Anita said...

The anger at the ending is, in many cases, political. We're not supposed to think about 9/11 anymore because we're the bad guys. Using images of the twin towers is considered exploitive and also "racist" inasmuch as it supposedly engenders anti-Muslim feelings.

While we can't use images of the terrorist attack on the Twin Towers (is it even ok to call it terrorism anymore?), it's more than ok to wear orange jumpsuits and a black sack over your head to represent what happened at Abu Ghraib when you're protesting something or other about the US.

It's why we see film after film about the war in Iraq (with the US military or the CIA or both as the bad guys), but none about 9/11. Nothing. Nothing at all from the point of view of the people who died in the buildings or the firefighters who died trying to save them.

Remember Me does the politically incorrect thing by humanizing the victims of the attack. It brings back all the feelings of that day and this simply isn't done. One is not allowed to feel sorry for anyone in those buildings because it can be extrapolated into anger at the people who knocked the buildings down.

I know that the film is not political and it's not about the terrorist attack on the Twin Towers, but that doesn't matter. It was a story about some people, whom the audience got to know and care about, who ended up in those buildings that day and they died because of that terrorist attack.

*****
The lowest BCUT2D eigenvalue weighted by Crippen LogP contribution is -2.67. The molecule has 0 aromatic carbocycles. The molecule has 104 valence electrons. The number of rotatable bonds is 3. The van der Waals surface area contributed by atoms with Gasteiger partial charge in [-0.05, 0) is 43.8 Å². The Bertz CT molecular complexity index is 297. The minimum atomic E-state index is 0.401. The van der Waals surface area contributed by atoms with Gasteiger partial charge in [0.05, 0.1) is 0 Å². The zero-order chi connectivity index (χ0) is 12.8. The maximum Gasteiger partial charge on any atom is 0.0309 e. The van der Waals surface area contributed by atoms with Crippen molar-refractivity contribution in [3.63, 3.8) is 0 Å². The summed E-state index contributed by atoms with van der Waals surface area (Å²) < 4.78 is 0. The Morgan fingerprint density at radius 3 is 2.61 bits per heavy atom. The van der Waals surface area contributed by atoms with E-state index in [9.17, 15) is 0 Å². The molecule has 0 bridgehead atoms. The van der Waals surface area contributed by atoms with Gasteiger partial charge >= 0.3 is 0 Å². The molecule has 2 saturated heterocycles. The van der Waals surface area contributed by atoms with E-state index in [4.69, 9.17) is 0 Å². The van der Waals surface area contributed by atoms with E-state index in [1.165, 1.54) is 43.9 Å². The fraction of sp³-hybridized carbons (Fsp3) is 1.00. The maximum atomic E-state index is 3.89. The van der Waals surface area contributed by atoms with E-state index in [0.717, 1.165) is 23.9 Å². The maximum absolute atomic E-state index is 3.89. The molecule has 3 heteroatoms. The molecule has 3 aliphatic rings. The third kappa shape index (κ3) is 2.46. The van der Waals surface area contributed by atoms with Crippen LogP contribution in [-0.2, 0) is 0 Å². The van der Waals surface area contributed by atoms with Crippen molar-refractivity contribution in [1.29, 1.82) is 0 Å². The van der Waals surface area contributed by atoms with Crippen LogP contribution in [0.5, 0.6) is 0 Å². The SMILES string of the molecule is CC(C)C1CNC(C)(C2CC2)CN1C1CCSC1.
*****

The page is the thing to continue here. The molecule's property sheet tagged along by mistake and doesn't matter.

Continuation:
Just. Not. Done. That's where the anger over the ending comes from.

Jessegirl, yes, we're told we must never forget the Holocaust, but we are told we must forget 9/11. We're told we dwell on it too much. This film brings it all back.

Heather said...

Anita, the anger by so many of the reviewers is exactly as you say: political shying away from 9/11's reality.

And Jesse, yes, I've been thinking about how death in my own family has affected me and my own life. In the movie, the deaths cut lives way before their Time. In my life, death came at the end of very long lives. But darned if RM has made me think a lot about all of that.

I went to the movie because I am a fan of Rob Pattinson, and I know that he is a very good actor (I have dvds of Little Ashes and How to Be). But the movie is much more than Rob's star power. The actors and writer and director have managed to deliver a very important message, on both political and personal levels, and I hope they realize this.

behnaz said...

This film does something no other has done in a very long time: it resonates, and the viewing public isn't used to it.
It requires multiple viewings. It sneaks into a lot of people hours later because it takes a long time to process, and then it's a tidal wave. So many people have been affected this way. They say things like: 'I can't stop thinking about it